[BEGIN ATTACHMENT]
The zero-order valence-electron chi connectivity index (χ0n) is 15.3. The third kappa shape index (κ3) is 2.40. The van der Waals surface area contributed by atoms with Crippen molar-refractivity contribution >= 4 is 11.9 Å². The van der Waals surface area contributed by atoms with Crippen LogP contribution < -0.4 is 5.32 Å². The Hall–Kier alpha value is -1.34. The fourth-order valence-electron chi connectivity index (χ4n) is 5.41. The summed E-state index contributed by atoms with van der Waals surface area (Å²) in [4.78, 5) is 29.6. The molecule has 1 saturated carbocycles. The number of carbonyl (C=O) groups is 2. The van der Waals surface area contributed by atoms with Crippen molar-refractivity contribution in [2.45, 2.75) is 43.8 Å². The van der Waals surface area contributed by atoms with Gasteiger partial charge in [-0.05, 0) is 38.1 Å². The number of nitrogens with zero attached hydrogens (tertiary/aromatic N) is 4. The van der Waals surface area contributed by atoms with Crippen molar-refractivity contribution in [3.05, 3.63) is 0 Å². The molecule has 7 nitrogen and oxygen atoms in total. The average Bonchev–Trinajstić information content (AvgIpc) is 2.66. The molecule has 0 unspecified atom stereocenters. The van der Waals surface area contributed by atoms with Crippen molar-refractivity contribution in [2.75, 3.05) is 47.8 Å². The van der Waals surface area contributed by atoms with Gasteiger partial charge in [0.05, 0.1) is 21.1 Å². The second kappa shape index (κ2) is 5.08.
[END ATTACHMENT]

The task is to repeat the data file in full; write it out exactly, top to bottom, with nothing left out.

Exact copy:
The zero-order valence-electron chi connectivity index (χ0n) is 15.3. The third kappa shape index (κ3) is 2.40. The van der Waals surface area contributed by atoms with Crippen molar-refractivity contribution >= 4 is 11.9 Å². The van der Waals surface area contributed by atoms with Crippen LogP contribution < -0.4 is 5.32 Å². The Hall–Kier alpha value is -1.34. The fourth-order valence-electron chi connectivity index (χ4n) is 5.41. The summed E-state index contributed by atoms with van der Waals surface area (Å²) in [4.78, 5) is 29.6. The molecule has 1 saturated carbocycles. The number of carbonyl (C=O) groups is 2. The van der Waals surface area contributed by atoms with Crippen molar-refractivity contribution in [2.45, 2.75) is 43.8 Å². The van der Waals surface area contributed by atoms with Gasteiger partial charge in [-0.05, 0) is 38.1 Å². The number of nitrogens with zero attached hydrogens (tertiary/aromatic N) is 4. The van der Waals surface area contributed by atoms with Crippen molar-refractivity contribution in [3.05, 3.63) is 0 Å². The molecule has 7 nitrogen and oxygen atoms in total. The average Bonchev–Trinajstić information content (AvgIpc) is 2.66. The molecule has 0 unspecified atom stereocenters. The van der Waals surface area contributed by atoms with Crippen molar-refractivity contribution in [2.75, 3.05) is 47.8 Å². The van der Waals surface area contributed by atoms with Gasteiger partial charge in [0.05, 0.1) is 21.1 Å². The second kappa shape index (κ2) is 5.08.